Never even realized this was a problem, but after testing on my own setup, I see what you mean… when you try to login with a bogus, it creates it as a user. That’s annoying. It hasn’t been an issue for me yet, obviously, but you should report this as a bug to the plugin author. He was pretty fast at incorporating my bug fixes, so hopefully it’ll be the same. You can find his info/link at the bottom of my post. Let me know how it goes!

  7. Josin says

    Thanks for your ‘tutorial’, the plugin worked fine. Now I have a question. How can I modify the installation so that users won’t have to enter the whole email ID, but just the part before the @ symbol.

    (Eg: If a user email is, he must have to enter just ‘mathew’ and not just the whole email)

    • codyaray says

      If there’s only one email domain that you want to support, it would be easy to modify the source code so that it automatically appends the domain to whatever is entered, but that might break other functionality in the plugin. Go ahead and try it. I’d love to hear how it works out for you. :)

  8. Josin says

    After installing the plugin, when i tried to login as ‘admin’ it showed and error “username not an email”, and I couldn’t login. Any solution?

    • codyaray says

      Make sure you enable “Allow regular logins? (Allow regular logins as well as email/google logins?)” in the plugin options screen as well. Works for me.

      • greg says

        And how do I do that post-locking myself out because its not accepting my admin or my google apps login?

        • greg says


          update wp_options set option_value = 1 where option_name = ‘3rd_party_allow_regular';

          • codyaray says

            I’m glad you figured it out, Greg.. and thanks for sharing this tip with everyone else! :)

  9. whall says

    Wow, great article. Love it when people dive into issues like this and document it for others. I’m looking forward to giving this a try on our wordpress site (nonprofit band boosters). I already have Facebook integration working, but we use Google Apps for our back-end stuff and letting the board members use that to login to wordpress and submit articles would be wonderful.

  10. qsito says

    I’m receiving a “Domain not supported” error when I try to sign in… any suggestions?

    • qsito says

      nevermind, fixed… stupid typo, thanks anyway!

      • codyaray says

        Well, glad to help :)

  11. Marco Matarazzo says

    Great article, it was a great time-saver. Thanks !!!

  12. Martin says

    Hello. Great article by the way.
    I’m having a weird problem and I can’t figure out how to fix it. I had the regular WP admin user, and then a bunch of @mydomain users using this plugin, then one day, suddenly I wasn’t able to login with regular admin any more (username not am email).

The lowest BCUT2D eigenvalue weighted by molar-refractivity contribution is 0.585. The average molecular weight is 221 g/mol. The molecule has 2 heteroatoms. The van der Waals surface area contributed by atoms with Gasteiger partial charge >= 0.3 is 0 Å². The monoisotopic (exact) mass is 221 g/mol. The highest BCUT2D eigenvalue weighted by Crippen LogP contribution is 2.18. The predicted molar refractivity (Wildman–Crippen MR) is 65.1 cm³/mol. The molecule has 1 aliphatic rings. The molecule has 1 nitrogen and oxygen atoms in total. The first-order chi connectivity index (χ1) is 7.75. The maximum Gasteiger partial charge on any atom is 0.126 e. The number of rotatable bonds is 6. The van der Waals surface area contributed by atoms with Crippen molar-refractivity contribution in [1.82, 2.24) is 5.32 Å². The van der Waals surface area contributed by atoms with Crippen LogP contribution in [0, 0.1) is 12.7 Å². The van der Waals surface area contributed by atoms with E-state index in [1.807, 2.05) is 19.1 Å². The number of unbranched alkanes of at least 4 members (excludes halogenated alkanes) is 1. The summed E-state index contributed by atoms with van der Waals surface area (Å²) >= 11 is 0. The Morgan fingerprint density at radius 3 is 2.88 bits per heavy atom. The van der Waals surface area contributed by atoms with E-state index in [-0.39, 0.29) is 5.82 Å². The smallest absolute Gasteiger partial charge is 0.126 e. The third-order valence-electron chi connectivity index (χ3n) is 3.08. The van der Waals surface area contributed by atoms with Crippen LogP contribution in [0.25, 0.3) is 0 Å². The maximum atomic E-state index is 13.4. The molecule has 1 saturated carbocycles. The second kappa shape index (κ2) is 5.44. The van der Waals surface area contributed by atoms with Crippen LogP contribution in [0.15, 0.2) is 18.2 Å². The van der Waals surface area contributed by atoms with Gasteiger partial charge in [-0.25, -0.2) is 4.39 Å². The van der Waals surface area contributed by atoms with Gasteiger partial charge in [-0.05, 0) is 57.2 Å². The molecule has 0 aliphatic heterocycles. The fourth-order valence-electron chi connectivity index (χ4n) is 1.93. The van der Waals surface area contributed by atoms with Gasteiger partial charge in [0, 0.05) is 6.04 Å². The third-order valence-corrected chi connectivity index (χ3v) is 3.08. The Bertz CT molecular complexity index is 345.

I now… I read the post about this error, BUT, the solution given doesn’t work for me…
    I’m lucky to have another account with admin rights so I can login and change things around. I got regular logins enabled, checked that value “1” in wp-options but I’m still getting that message.
    Any ideas?


    • codyaray says

      On your login page, does it say something about using your WordPress email to login? If it just says something about your @mydomain email, then its not configured correctly to use regular logins. (There may be other options available that need checked. By “wp-options” do you mean a config page in the UI or in the database? I haven’t really had to touch this stuff since I wrote this post.)

  13. Andrew Kneebone says

    I feel that I am close… but

    when i login in the page waits about 10 seconds, creates the user but doesn’t let me through. Now the wordpress site has the user registered but it still doesn’t let me in stating incorrect password :(

  14. Christie says

    Hi, just wanted to say, I loved this blog post. It was inspiring.
    Keep on posting!

  15. Ram says

    Sweet stuff. Looks like the plugin folks fixed the empty username issue already.

  16. Dan Lester says

    This article really helped me, but I also came to realize things have changed since it was written.

    Especially for HTTP-only sites, I feel uncomfortable with my genuine email password being submitted to a blog. It’s one thing for the blog account to be hacked, but then losing access to my email is too big a risk.

    OAuth2 is now preferred over OpenID by Google, so I have built a plugin to easily sign on to WordPress via Google accounts – including Multi-factor Auth if enabled. This saves entering a password directly to WordPress at all.

    I hope you don’t mind me sharing it here, and of course I welcome any feedback:



  17. eduardo says

    ya no funciona la conexion alguna solucion???

Continuing the Discussion

  1. james david low / work / 3rd Party Authentication linked to this post on October 1, 2010

    […] 0.2.3 Fix so auto creating users populates email field allowing more than on user to be created! Thanks Cody! 0.2.2 Added text on login page to indicated regular logins work 0.2.1 Bug fix for when using […]